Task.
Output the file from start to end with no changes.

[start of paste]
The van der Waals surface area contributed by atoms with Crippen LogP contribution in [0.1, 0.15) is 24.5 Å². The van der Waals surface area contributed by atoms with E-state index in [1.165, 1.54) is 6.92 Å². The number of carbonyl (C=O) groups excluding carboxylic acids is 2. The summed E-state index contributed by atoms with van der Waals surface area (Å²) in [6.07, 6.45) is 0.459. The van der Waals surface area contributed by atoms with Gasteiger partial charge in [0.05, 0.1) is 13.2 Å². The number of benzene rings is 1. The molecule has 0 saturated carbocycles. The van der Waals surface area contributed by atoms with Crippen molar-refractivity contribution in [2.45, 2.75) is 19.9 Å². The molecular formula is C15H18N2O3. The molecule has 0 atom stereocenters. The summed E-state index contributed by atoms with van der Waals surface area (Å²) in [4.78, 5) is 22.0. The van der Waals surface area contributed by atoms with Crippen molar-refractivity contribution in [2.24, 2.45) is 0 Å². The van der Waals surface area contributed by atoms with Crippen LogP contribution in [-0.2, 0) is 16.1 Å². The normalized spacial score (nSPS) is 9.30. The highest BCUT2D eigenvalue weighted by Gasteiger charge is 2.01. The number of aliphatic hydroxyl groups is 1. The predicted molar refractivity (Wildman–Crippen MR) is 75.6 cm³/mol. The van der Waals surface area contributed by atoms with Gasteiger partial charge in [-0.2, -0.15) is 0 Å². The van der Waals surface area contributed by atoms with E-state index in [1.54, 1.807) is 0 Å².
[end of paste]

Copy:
The van der Waals surface area contributed by atoms with Crippen LogP contribution in [0.1, 0.15) is 24.5 Å². The van der Waals surface area contributed by atoms with E-state index in [1.165, 1.54) is 6.92 Å². The number of carbonyl (C=O) groups excluding carboxylic acids is 2. The summed E-state index contributed by atoms with van der Waals surface area (Å²) in [6.07, 6.45) is 0.459. The van der Waals surface area contributed by atoms with Gasteiger partial charge in [0.05, 0.1) is 13.2 Å². The number of benzene rings is 1. The molecule has 0 saturated carbocycles. The van der Waals surface area contributed by atoms with Crippen molar-refractivity contribution in [2.45, 2.75) is 19.9 Å². The molecular formula is C15H18N2O3. The molecule has 0 atom stereocenters. The summed E-state index contributed by atoms with van der Waals surface area (Å²) in [4.78, 5) is 22.0. The van der Waals surface area contributed by atoms with Crippen molar-refractivity contribution in [2.24, 2.45) is 0 Å². The van der Waals surface area contributed by atoms with Crippen LogP contribution in [-0.2, 0) is 16.1 Å². The normalized spacial score (nSPS) is 9.30. The highest BCUT2D eigenvalue weighted by Gasteiger charge is 2.01. The number of aliphatic hydroxyl groups is 1. The predicted molar refractivity (Wildman–Crippen MR) is 75.6 cm³/mol. The van der Waals surface area contributed by atoms with Gasteiger partial charge in [-0.2, -0.15) is 0 Å². The van der Waals surface area contributed by atoms with E-state index in [1.54, 1.807) is 0 Å².